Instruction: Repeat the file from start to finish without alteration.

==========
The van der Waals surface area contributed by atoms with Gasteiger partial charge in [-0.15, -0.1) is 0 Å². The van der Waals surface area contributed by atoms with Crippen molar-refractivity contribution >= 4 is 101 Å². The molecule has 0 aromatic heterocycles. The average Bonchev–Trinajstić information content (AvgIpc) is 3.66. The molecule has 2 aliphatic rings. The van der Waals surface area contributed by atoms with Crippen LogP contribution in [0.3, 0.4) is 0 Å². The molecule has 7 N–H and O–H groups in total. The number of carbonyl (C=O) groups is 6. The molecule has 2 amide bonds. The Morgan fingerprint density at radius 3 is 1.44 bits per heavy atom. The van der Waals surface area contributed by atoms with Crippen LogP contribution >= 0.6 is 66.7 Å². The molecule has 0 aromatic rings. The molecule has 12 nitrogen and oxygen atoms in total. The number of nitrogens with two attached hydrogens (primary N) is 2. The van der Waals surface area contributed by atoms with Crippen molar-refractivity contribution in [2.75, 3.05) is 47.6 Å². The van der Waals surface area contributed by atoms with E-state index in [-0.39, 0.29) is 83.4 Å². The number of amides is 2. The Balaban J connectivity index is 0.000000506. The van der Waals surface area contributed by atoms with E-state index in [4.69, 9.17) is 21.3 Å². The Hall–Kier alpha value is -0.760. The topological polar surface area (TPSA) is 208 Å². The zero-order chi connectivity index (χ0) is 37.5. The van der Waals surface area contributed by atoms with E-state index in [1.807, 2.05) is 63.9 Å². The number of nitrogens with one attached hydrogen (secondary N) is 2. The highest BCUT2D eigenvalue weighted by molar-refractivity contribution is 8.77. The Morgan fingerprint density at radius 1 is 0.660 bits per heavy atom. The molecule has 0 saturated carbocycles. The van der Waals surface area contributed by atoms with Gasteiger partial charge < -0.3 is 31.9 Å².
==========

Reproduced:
The van der Waals surface area contributed by atoms with Gasteiger partial charge in [-0.15, -0.1) is 0 Å². The van der Waals surface area contributed by atoms with Crippen molar-refractivity contribution >= 4 is 101 Å². The molecule has 0 aromatic heterocycles. The average Bonchev–Trinajstić information content (AvgIpc) is 3.66. The molecule has 2 aliphatic rings. The van der Waals surface area contributed by atoms with Crippen LogP contribution in [0.3, 0.4) is 0 Å². The molecule has 7 N–H and O–H groups in total. The number of carbonyl (C=O) groups is 6. The molecule has 2 amide bonds. The Morgan fingerprint density at radius 3 is 1.44 bits per heavy atom. The van der Waals surface area contributed by atoms with Crippen LogP contribution >= 0.6 is 66.7 Å². The molecule has 0 aromatic rings. The molecule has 12 nitrogen and oxygen atoms in total. The number of nitrogens with two attached hydrogens (primary N) is 2. The van der Waals surface area contributed by atoms with Crippen molar-refractivity contribution in [2.75, 3.05) is 47.6 Å². The van der Waals surface area contributed by atoms with E-state index in [-0.39, 0.29) is 83.4 Å². The number of amides is 2. The Balaban J connectivity index is 0.000000506. The van der Waals surface area contributed by atoms with E-state index in [4.69, 9.17) is 21.3 Å². The Hall–Kier alpha value is -0.760. The topological polar surface area (TPSA) is 208 Å². The zero-order chi connectivity index (χ0) is 37.5. The van der Waals surface area contributed by atoms with E-state index in [1.807, 2.05) is 63.9 Å². The number of nitrogens with one attached hydrogen (secondary N) is 2. The highest BCUT2D eigenvalue weighted by molar-refractivity contribution is 8.77. The Morgan fingerprint density at radius 1 is 0.660 bits per heavy atom. The molecule has 0 saturated carbocycles. The van der Waals surface area contributed by atoms with Gasteiger partial charge < -0.3 is 31.9 Å².